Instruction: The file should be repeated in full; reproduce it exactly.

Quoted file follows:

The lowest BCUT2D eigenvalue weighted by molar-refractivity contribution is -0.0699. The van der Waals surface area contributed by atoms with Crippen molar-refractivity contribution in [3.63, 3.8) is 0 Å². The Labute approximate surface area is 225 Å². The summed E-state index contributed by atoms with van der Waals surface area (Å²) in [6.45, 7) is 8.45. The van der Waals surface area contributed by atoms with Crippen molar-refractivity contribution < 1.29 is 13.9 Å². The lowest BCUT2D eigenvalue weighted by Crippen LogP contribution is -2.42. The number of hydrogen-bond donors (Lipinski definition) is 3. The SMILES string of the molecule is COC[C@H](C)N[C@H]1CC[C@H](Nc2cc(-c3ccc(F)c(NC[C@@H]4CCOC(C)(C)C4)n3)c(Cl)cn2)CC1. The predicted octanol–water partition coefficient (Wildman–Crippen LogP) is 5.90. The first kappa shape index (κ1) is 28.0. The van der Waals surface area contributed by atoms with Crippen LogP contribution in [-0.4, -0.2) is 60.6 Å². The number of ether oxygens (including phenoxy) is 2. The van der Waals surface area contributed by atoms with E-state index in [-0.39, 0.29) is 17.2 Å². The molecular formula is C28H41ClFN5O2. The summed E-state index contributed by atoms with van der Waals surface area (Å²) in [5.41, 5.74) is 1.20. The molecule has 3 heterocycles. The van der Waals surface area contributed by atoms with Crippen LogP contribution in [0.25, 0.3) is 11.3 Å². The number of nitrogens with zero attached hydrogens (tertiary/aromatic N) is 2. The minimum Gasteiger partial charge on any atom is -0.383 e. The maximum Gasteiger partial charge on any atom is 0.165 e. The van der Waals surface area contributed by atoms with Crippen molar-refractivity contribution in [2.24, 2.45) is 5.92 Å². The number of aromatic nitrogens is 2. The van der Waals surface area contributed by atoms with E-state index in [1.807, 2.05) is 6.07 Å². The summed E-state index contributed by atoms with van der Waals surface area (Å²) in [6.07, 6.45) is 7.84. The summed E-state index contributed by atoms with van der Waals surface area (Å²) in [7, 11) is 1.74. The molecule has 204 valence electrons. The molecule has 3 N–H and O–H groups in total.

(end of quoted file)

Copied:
The lowest BCUT2D eigenvalue weighted by molar-refractivity contribution is -0.0699. The van der Waals surface area contributed by atoms with Crippen molar-refractivity contribution in [3.63, 3.8) is 0 Å². The Labute approximate surface area is 225 Å². The summed E-state index contributed by atoms with van der Waals surface area (Å²) in [6.45, 7) is 8.45. The van der Waals surface area contributed by atoms with Crippen molar-refractivity contribution < 1.29 is 13.9 Å². The lowest BCUT2D eigenvalue weighted by Crippen LogP contribution is -2.42. The number of hydrogen-bond donors (Lipinski definition) is 3. The SMILES string of the molecule is COC[C@H](C)N[C@H]1CC[C@H](Nc2cc(-c3ccc(F)c(NC[C@@H]4CCOC(C)(C)C4)n3)c(Cl)cn2)CC1. The predicted octanol–water partition coefficient (Wildman–Crippen LogP) is 5.90. The first kappa shape index (κ1) is 28.0. The van der Waals surface area contributed by atoms with Crippen LogP contribution in [-0.4, -0.2) is 60.6 Å². The number of ether oxygens (including phenoxy) is 2. The van der Waals surface area contributed by atoms with E-state index in [-0.39, 0.29) is 17.2 Å². The molecular formula is C28H41ClFN5O2. The summed E-state index contributed by atoms with van der Waals surface area (Å²) in [5.41, 5.74) is 1.20. The molecule has 3 heterocycles. The van der Waals surface area contributed by atoms with Crippen LogP contribution in [0.25, 0.3) is 11.3 Å². The number of nitrogens with zero attached hydrogens (tertiary/aromatic N) is 2. The minimum Gasteiger partial charge on any atom is -0.383 e. The maximum Gasteiger partial charge on any atom is 0.165 e. The van der Waals surface area contributed by atoms with Crippen molar-refractivity contribution in [2.24, 2.45) is 5.92 Å². The number of aromatic nitrogens is 2. The van der Waals surface area contributed by atoms with E-state index in [1.807, 2.05) is 6.07 Å². The summed E-state index contributed by atoms with van der Waals surface area (Å²) in [6.07, 6.45) is 7.84. The summed E-state index contributed by atoms with van der Waals surface area (Å²) in [7, 11) is 1.74. The molecule has 204 valence electrons. The molecule has 3 N–H and O–H groups in total.